Today marks the 701st anniversary of Edward II's return to England after marrying Isabella of France in Boulogne. On 7 February 1308, around three in the afternoon ('the ninth hour'), the king and his bride arrived in Dover, and Isabella got her first look at the country that would be her home for the next half a century.
Edward and Isabella's arrival is mostly famous, or infamous, for Edward's greeting of his friend Piers Gaveston, whom he had - scandalously - left behind as regent. Ignoring everyone else, Edward is said to have "run to Piers among them, giving him kisses and repeated embraces; he was adored with a singular familiarity. Which special familiarity, already known to the magnates, furnished fuel to their jealousy."  The fourteenth century was a tactile age when demonstrative greetings were entirely normal, and the king's behaviour doesn't necessarily imply that the men were lovers - it was the fact that Edward singled Piers out for attention that was the problem.
A scene where a horrified/angry/disgusted/shocked Isabella watches her new husband hug and kiss his Gascon friend is practically obligatory in novels featuring Edward II, and in a few works of non-fiction too. But this entry on the Fine Roll makes it clear that Edward and Isabella didn't land ashore together:
"Be it remembered that on Wednesday after the Purification, 1 Edward II, the king, returning from beyond seas, to wit, from Boulogne-sur-Mer, where he took to wife Isabel, daughter of the king of France, touched at Dover in his barge about the ninth hour, Hugh le Despenser [the Elder] and the lord of Castellione in Gascony being in his company, and the queen a little afterward touched there with certain ladies accompanying her."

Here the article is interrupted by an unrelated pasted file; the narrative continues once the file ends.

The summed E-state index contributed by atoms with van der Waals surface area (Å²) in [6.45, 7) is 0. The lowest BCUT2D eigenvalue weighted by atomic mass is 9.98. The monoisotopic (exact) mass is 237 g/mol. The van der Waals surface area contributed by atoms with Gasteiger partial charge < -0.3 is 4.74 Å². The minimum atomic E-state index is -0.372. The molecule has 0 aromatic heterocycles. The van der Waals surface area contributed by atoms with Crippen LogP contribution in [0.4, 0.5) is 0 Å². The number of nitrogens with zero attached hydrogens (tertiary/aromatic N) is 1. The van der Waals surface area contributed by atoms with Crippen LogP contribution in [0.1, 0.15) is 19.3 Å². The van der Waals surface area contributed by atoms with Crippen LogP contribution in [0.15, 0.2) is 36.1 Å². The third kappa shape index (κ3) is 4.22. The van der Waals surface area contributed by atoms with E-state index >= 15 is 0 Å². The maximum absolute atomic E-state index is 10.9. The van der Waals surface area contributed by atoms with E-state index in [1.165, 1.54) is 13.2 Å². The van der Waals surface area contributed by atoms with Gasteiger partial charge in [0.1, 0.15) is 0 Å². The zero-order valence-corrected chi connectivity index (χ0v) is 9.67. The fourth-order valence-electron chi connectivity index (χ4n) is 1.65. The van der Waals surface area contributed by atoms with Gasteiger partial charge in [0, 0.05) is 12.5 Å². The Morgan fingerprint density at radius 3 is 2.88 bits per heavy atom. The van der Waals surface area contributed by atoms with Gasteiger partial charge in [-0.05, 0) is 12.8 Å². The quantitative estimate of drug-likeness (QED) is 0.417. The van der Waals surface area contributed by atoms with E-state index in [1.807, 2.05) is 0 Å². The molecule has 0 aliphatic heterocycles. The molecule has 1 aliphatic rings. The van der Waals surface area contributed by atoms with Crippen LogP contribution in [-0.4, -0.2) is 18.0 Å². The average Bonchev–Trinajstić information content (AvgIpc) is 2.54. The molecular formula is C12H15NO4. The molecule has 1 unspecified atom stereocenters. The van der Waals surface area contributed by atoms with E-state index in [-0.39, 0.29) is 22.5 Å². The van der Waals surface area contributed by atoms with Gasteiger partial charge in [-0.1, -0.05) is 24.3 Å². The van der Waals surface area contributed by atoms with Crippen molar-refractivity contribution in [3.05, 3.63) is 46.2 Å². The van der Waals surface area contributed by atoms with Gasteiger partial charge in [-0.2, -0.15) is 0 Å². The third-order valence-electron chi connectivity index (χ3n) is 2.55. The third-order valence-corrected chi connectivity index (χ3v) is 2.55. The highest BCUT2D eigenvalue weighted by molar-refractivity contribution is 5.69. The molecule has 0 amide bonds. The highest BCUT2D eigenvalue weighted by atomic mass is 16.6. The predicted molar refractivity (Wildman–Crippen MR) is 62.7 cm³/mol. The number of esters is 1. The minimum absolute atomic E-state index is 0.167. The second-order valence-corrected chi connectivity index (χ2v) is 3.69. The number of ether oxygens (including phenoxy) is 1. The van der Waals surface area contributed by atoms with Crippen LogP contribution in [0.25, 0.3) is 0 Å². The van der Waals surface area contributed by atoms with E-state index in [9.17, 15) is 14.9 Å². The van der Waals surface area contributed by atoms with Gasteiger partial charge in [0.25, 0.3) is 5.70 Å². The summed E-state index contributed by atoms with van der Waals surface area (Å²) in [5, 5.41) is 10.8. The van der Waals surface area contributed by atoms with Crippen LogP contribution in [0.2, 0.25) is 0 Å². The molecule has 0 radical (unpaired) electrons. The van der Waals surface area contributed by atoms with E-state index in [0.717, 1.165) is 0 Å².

So whether Isabella even saw Edward hug and kiss Piers is debatable. (Though possibly this became a common enough sight for her over the next few years.) A group of noblemen and women greeted the king and queen on their arrival:
- Edward's sister Elizabeth, countess of Hereford.
- Alicia, dowager countess of Norfolk and sister of the count of Hainault and Holland. Her niece Philippa of Hainault would marry Edward and Isabella's son twenty years later.
- Henry, brother of Thomas, earl of Lancaster, Isabella's uncle and Edward's first cousin.
- Robert Mohaut and Amaury St Amand. Why those two men particularly, I don't know - they seem kind of random.
Evidently, the king and queen arrived later than expected - Piers Gaveston, as regent, had sent out orders to the above on 22 January to be at Dover on the Sunday after the Purification, three days before Edward and Isabella in fact arrived. 
The royal couple spent two or three days at Dover, then travelled through Kent towards London. On the way, they spent five days at the palace of Eltham, which Anthony Bek, bishop of Durham and patriarch of Jerusalem, had given to Edward in 1305. Edward granted it to Isabella in 1311. On 21 February, the mayor and aldermen of London rode out to greet the new king and queen, and in great procession, cheered by a crowd of thousands, Edward and Isabella rode through the city to the Tower. London was rather less filthy than usual and the streets had been lavishly decorated, so that the city annalist wrote with pride and enormous exaggeration that it resembled "a new Jerusalem."  Edward and Isabella spent three nights at the Tower of London, then moved on to Westminster, where on Sunday 25 February their coronation and the farcical banquet took place.
1) Chronica monasterii S. Albani. Johannis de Trokelowe, et Henrici de Blaneforde, monachorum S. Albani, p. 65.
2) Calendar of Fine Rolls 1307-1319, p. 14.
3) Calendar of Close Rolls 1307-1313, p. 51.
4) Annales Londoniensis, p. 152.